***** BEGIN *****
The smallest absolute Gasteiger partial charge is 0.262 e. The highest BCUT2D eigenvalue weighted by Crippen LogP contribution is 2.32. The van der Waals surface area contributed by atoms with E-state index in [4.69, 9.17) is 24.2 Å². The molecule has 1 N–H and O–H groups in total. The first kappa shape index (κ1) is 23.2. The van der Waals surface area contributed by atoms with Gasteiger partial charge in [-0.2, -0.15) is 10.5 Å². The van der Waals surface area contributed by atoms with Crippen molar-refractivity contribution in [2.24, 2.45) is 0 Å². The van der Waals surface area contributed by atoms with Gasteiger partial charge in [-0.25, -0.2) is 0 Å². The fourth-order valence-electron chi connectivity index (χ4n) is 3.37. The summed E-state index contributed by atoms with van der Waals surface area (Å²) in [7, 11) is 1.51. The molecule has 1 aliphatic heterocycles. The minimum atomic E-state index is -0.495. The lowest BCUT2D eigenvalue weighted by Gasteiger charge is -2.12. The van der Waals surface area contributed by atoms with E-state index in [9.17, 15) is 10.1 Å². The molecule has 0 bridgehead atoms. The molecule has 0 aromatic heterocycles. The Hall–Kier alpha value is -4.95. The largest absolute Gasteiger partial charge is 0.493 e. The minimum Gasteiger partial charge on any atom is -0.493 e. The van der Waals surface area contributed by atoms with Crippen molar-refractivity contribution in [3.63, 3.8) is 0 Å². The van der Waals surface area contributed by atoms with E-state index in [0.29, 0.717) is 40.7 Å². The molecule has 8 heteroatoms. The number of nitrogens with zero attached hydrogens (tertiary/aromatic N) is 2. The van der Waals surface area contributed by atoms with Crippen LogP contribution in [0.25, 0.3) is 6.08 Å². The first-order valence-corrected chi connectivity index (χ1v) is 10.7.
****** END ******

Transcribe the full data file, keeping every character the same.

The smallest absolute Gasteiger partial charge is 0.262 e. The highest BCUT2D eigenvalue weighted by Crippen LogP contribution is 2.32. The van der Waals surface area contributed by atoms with E-state index in [4.69, 9.17) is 24.2 Å². The molecule has 1 N–H and O–H groups in total. The first kappa shape index (κ1) is 23.2. The van der Waals surface area contributed by atoms with Gasteiger partial charge in [-0.2, -0.15) is 10.5 Å². The van der Waals surface area contributed by atoms with Crippen molar-refractivity contribution in [2.24, 2.45) is 0 Å². The van der Waals surface area contributed by atoms with Gasteiger partial charge in [-0.25, -0.2) is 0 Å². The fourth-order valence-electron chi connectivity index (χ4n) is 3.37. The summed E-state index contributed by atoms with van der Waals surface area (Å²) in [7, 11) is 1.51. The molecule has 1 aliphatic heterocycles. The minimum atomic E-state index is -0.495. The lowest BCUT2D eigenvalue weighted by Gasteiger charge is -2.12. The van der Waals surface area contributed by atoms with E-state index in [9.17, 15) is 10.1 Å². The molecule has 0 bridgehead atoms. The molecule has 0 aromatic heterocycles. The Hall–Kier alpha value is -4.95. The largest absolute Gasteiger partial charge is 0.493 e. The minimum Gasteiger partial charge on any atom is -0.493 e. The van der Waals surface area contributed by atoms with Crippen molar-refractivity contribution in [3.63, 3.8) is 0 Å². The van der Waals surface area contributed by atoms with E-state index in [0.29, 0.717) is 40.7 Å². The molecule has 8 heteroatoms. The number of nitrogens with zero attached hydrogens (tertiary/aromatic N) is 2. The van der Waals surface area contributed by atoms with Crippen LogP contribution in [0.25, 0.3) is 6.08 Å². The first-order valence-corrected chi connectivity index (χ1v) is 10.7.